FREEDOM AND SAFETY
Recent distributed denial-of-service (DDoS) attacks involving the use of thousands of compromised digital video recorders and IP cameras have highlighted the looming security threat posed by the Internet of Things (IoT).
Analyst firm Juniper Research estimates that between now and the end of 2020, the number of "things" connected to the Internet will grow from 13.5 billion to 38.5 billion units, an increase of over 285%.
Home appliances such as smart fridges, TVs, entertainment systems, security cameras, and smart heating and lighting systems will account for a lot of the growth. But a majority of it will come from the industrial and public sector in the form of network-enabled devices embedded in smart buildings, farm equipment, the utility grid, and other areas, according to Jupiter.
Security researchers worry that as more things get connected to the Internet, adversaries will have an almost infinitely larger surface from which to launch new types of attacks.
That’s because devices that are becoming part of the IoT have few security protections against network-borne threats and are often easy to exploit. For the moment at least, there are no standards prescribing security requirements for IoT devices, especially in the consumer space.
"Internet-connected devices are being churned out of factories and infected by malware or malicious code at an alarming rate,” says Jose Nazario, director of security research at content distribution network, Fastly.
IoT devices offer bandwidth and CPU resources at virtually no cost to the attacker. Over the next few years, "as non-secure IoT devices amass, cybercriminals will have much greater resources available to launch new attacks more rapidly and at larger scale," he predicts.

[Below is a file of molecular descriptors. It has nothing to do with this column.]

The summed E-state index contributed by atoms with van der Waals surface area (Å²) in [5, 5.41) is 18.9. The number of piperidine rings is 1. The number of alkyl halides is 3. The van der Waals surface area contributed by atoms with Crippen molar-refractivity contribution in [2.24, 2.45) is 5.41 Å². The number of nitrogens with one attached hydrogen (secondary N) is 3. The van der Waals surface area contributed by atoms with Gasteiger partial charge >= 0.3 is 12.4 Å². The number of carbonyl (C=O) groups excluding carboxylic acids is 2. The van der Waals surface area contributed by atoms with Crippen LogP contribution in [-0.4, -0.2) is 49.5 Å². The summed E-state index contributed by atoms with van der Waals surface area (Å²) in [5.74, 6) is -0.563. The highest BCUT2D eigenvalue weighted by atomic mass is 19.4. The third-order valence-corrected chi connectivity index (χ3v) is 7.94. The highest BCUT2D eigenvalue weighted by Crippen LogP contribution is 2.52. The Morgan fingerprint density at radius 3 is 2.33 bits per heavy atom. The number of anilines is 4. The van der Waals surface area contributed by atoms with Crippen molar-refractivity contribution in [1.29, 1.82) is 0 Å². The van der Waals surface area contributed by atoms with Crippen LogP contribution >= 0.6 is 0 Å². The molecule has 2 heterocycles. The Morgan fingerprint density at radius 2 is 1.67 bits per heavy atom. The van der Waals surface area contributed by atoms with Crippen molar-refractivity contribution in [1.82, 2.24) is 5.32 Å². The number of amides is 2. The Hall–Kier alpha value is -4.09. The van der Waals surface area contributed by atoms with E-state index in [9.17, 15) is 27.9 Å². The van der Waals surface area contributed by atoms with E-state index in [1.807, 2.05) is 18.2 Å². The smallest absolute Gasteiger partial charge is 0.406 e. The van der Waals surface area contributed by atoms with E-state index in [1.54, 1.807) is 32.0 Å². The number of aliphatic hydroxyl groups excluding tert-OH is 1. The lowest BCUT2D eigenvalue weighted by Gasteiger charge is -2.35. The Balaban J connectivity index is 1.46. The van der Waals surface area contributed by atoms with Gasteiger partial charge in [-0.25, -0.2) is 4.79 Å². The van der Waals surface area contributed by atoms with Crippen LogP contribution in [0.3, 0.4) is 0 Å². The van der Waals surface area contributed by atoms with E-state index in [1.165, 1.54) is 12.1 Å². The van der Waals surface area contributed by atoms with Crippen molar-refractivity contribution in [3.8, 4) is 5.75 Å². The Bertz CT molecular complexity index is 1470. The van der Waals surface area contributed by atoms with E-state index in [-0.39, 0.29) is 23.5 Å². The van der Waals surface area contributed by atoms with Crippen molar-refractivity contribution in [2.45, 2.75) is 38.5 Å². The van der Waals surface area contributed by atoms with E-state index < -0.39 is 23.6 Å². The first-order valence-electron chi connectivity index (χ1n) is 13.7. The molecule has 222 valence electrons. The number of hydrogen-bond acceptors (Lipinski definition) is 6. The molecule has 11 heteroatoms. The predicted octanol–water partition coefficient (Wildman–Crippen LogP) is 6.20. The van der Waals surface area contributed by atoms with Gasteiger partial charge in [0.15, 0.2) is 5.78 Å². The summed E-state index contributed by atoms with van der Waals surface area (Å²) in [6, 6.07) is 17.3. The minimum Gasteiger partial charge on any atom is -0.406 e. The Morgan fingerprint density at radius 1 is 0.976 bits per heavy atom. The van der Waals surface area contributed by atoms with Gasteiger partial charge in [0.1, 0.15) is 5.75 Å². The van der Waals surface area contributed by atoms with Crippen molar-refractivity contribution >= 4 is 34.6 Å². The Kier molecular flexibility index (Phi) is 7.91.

In the past few years, researchers have demonstrated various proof-of-concept attacks against everything from network-connected baby monitors to connected cars. The demonstrations have shown how attackers can exploit poorly protected IoT devices to cause physical damage, to spy on people, and to launch massive denial of service attacks.
The following is a list of IoT devices in no particular order that have either already been exploited by attackers, have been demonstrated to be vulnerable, or are the most likely candidates for future attacks.
Of all the Internet connected devices in homes these days, the network router continues to be by far the most targeted in attacks. "Most Internet routers — the keystone to your home network — are riddled with security issues, which makes them … easy picking for hackers," Avast Software said in a blog post earlier this year.
The blog pointed to a study of 653 IT professionals and about 1,000 remote employees conducted by Tripwire, which showed 80% of the top-selling small office home office wireless routers had security vulnerabilities. Published exploits were freely available for thirty-four of the top 50 SOHO routers in the study.
More than 50% of all routers worldwide had default or basic username and password combinations, like "admin" and “password” while an additional 25% had the user address, birthday or name as password, Avast had noted. "As a result, more than 75% of all routers are vulnerable to simple password attacks, which is basically an open invitation to malicious hackers."
Not surprisingly, attackers have begun taking advantage of vulnerable home routers to create botnets for relaying spam and launching DDoS attacks. One of the largest-ever DDoS attacks to date — on the KrebsOnSecurity website recently — is in fact believed to have been enabled by thousands of compromised home routers and IP cameras.
The near ubiquitous set-top boxes, which people use in their homes to record TVs shows, have become another favorite target for attackers. Compromised DVRs have been linked to recent massive DDoS attacks, and researchers have warned of attackers creating large botnets of such devices for use in various malicious ways.